• Chatham (Includes the villages of North Chatham, South Chatham and West Chatham.) A unique setting with harbors, barrier islands, seals, and a walkable center.

  • Orleans (Includes the villages of East Orleans and South Orleans.) A charming town of shops and beautiful scenery.

Outer Cape

  • Eastham (Includes the village of North Eastham.) Gateway to the Cape Cod National Seashore.

  • Wellfleet (Includes the villages of South Wellfleet.) A beautiful harbor town with diverse and protected Cape habitats.

  • Truro (Includes the village of North Truro.) Dramatic cliff dunes and Cape Cod Light.

  • Provincetown - A "must see" destination for its art scene, shopping and beautiful beaches.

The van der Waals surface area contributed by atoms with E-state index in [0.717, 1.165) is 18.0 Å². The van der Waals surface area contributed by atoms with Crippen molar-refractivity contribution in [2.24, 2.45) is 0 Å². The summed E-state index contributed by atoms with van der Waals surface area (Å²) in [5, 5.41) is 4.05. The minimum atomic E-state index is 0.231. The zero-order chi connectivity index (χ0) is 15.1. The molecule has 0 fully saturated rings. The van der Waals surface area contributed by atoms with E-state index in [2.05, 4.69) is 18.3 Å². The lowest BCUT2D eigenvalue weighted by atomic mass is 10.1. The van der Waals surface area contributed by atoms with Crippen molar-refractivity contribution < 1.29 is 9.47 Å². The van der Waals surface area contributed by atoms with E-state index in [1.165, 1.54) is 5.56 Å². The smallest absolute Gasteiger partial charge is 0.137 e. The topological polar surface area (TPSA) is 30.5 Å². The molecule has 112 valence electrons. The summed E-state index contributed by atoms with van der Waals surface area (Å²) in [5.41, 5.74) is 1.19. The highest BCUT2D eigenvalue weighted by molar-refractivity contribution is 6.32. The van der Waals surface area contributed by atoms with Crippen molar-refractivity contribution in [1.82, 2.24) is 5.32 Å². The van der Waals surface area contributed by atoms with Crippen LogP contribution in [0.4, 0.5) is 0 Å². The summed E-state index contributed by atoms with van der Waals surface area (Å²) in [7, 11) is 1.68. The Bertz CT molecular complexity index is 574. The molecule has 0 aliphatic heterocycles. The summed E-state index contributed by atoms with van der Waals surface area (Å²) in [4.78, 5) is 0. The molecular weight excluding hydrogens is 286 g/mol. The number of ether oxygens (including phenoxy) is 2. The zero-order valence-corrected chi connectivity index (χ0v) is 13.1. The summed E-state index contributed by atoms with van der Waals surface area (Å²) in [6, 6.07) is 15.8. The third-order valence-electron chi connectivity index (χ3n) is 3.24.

Get out

Traffic is heavy on summer weekends. Try to get over the bridges before noon or after 7PM if leaving on Sunday during the summer. Use SmarTraveler® to see traffic conditions: .

Plymouth or Boston are good next stops.

Contact & location

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The photos displayed on this page are the property of one of the following authors:

Adam Cutler, flattop341, Henrik Dreisler, Phillip Capper, muffinman71xx, Ashleigh Bennett, Lin Mei, Putneypics, christopher goodband

Some photos courtesy of: . The photos provided by Flickr are under the copyright of their owners.

This travel guide also includes text from Wikitravel articles, all available at WikitravelView full credits

Burmesedays, Ryan Holliday, Robert, David, Peter Fitzgerald, Tom Holland, Patrick Rey, Evan Prodromou, Jim Logan, Michele Ann Jenkins, Rusty Blazenhoff and Mike Caprio, Inas, Vineman, DorganBot, Nausetroamer and Nzpcmad

This travel guide also includes text from Wikipedia articles, all available at WikipediaView full credits